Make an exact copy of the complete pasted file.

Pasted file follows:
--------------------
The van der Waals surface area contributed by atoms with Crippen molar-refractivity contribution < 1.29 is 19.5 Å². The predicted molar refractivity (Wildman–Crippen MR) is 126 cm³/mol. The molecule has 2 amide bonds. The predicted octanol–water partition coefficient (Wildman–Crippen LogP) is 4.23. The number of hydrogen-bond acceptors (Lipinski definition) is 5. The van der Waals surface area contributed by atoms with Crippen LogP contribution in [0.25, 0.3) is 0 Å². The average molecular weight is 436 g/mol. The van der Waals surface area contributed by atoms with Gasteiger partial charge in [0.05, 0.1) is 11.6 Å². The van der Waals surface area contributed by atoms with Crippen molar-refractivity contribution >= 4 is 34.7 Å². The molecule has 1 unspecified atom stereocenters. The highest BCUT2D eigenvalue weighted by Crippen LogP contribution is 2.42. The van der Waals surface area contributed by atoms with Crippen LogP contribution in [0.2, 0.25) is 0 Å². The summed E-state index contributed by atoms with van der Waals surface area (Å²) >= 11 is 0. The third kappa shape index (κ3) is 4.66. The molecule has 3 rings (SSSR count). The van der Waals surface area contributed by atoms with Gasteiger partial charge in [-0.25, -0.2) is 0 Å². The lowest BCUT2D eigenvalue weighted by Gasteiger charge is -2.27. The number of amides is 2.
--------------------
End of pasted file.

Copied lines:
The van der Waals surface area contributed by atoms with Crippen molar-refractivity contribution < 1.29 is 19.5 Å². The predicted molar refractivity (Wildman–Crippen MR) is 126 cm³/mol. The molecule has 2 amide bonds. The predicted octanol–water partition coefficient (Wildman–Crippen LogP) is 4.23. The number of hydrogen-bond acceptors (Lipinski definition) is 5. The van der Waals surface area contributed by atoms with Crippen LogP contribution in [0.25, 0.3) is 0 Å². The average molecular weight is 436 g/mol. The van der Waals surface area contributed by atoms with Gasteiger partial charge in [0.05, 0.1) is 11.6 Å². The van der Waals surface area contributed by atoms with Crippen molar-refractivity contribution >= 4 is 34.7 Å². The molecule has 1 unspecified atom stereocenters. The highest BCUT2D eigenvalue weighted by Crippen LogP contribution is 2.42. The van der Waals surface area contributed by atoms with Crippen LogP contribution in [0.2, 0.25) is 0 Å². The summed E-state index contributed by atoms with van der Waals surface area (Å²) >= 11 is 0. The third kappa shape index (κ3) is 4.66. The molecule has 3 rings (SSSR count). The van der Waals surface area contributed by atoms with Gasteiger partial charge in [-0.25, -0.2) is 0 Å². The lowest BCUT2D eigenvalue weighted by Gasteiger charge is -2.27. The number of amides is 2.